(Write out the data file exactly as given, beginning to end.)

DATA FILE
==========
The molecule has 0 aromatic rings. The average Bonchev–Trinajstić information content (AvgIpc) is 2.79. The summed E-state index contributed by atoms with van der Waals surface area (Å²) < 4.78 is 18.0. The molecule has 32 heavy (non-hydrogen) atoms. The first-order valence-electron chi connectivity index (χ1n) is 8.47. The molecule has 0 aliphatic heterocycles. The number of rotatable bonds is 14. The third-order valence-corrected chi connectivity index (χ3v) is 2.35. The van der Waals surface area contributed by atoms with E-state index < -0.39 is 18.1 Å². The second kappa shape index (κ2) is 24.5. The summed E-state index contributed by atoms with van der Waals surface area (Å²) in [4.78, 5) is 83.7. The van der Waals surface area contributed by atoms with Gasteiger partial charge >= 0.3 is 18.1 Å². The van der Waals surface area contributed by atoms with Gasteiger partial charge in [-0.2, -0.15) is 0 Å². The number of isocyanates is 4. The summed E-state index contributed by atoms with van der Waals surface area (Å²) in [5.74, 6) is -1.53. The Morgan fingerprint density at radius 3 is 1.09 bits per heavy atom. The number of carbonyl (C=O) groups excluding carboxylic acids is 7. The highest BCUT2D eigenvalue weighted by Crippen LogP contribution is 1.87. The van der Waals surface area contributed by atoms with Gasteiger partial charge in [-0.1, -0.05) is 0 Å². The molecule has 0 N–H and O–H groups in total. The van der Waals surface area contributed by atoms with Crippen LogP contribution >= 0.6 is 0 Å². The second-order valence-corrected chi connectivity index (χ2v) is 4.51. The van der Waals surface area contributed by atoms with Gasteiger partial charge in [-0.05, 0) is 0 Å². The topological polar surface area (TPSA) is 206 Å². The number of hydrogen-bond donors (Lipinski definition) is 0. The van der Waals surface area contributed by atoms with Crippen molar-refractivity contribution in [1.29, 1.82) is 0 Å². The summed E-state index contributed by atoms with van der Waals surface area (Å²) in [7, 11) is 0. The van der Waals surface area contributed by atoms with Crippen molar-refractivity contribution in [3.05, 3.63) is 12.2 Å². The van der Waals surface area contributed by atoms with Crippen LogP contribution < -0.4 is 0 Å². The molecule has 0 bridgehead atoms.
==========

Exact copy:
The molecule has 0 aromatic rings. The average Bonchev–Trinajstić information content (AvgIpc) is 2.79. The summed E-state index contributed by atoms with van der Waals surface area (Å²) < 4.78 is 18.0. The molecule has 32 heavy (non-hydrogen) atoms. The first-order valence-electron chi connectivity index (χ1n) is 8.47. The molecule has 0 aliphatic heterocycles. The number of rotatable bonds is 14. The third-order valence-corrected chi connectivity index (χ3v) is 2.35. The van der Waals surface area contributed by atoms with E-state index < -0.39 is 18.1 Å². The second kappa shape index (κ2) is 24.5. The summed E-state index contributed by atoms with van der Waals surface area (Å²) in [4.78, 5) is 83.7. The van der Waals surface area contributed by atoms with Gasteiger partial charge >= 0.3 is 18.1 Å². The van der Waals surface area contributed by atoms with Gasteiger partial charge in [-0.2, -0.15) is 0 Å². The number of isocyanates is 4. The summed E-state index contributed by atoms with van der Waals surface area (Å²) in [5.74, 6) is -1.53. The Morgan fingerprint density at radius 3 is 1.09 bits per heavy atom. The number of carbonyl (C=O) groups excluding carboxylic acids is 7. The highest BCUT2D eigenvalue weighted by Crippen LogP contribution is 1.87. The van der Waals surface area contributed by atoms with Gasteiger partial charge in [-0.1, -0.05) is 0 Å². The molecule has 0 N–H and O–H groups in total. The van der Waals surface area contributed by atoms with Crippen LogP contribution >= 0.6 is 0 Å². The second-order valence-corrected chi connectivity index (χ2v) is 4.51. The van der Waals surface area contributed by atoms with Gasteiger partial charge in [-0.05, 0) is 0 Å². The topological polar surface area (TPSA) is 206 Å². The number of hydrogen-bond donors (Lipinski definition) is 0. The van der Waals surface area contributed by atoms with Crippen molar-refractivity contribution in [1.29, 1.82) is 0 Å². The summed E-state index contributed by atoms with van der Waals surface area (Å²) in [7, 11) is 0. The van der Waals surface area contributed by atoms with Crippen molar-refractivity contribution in [3.05, 3.63) is 12.2 Å². The van der Waals surface area contributed by atoms with Crippen LogP contribution < -0.4 is 0 Å². The molecule has 0 bridgehead atoms.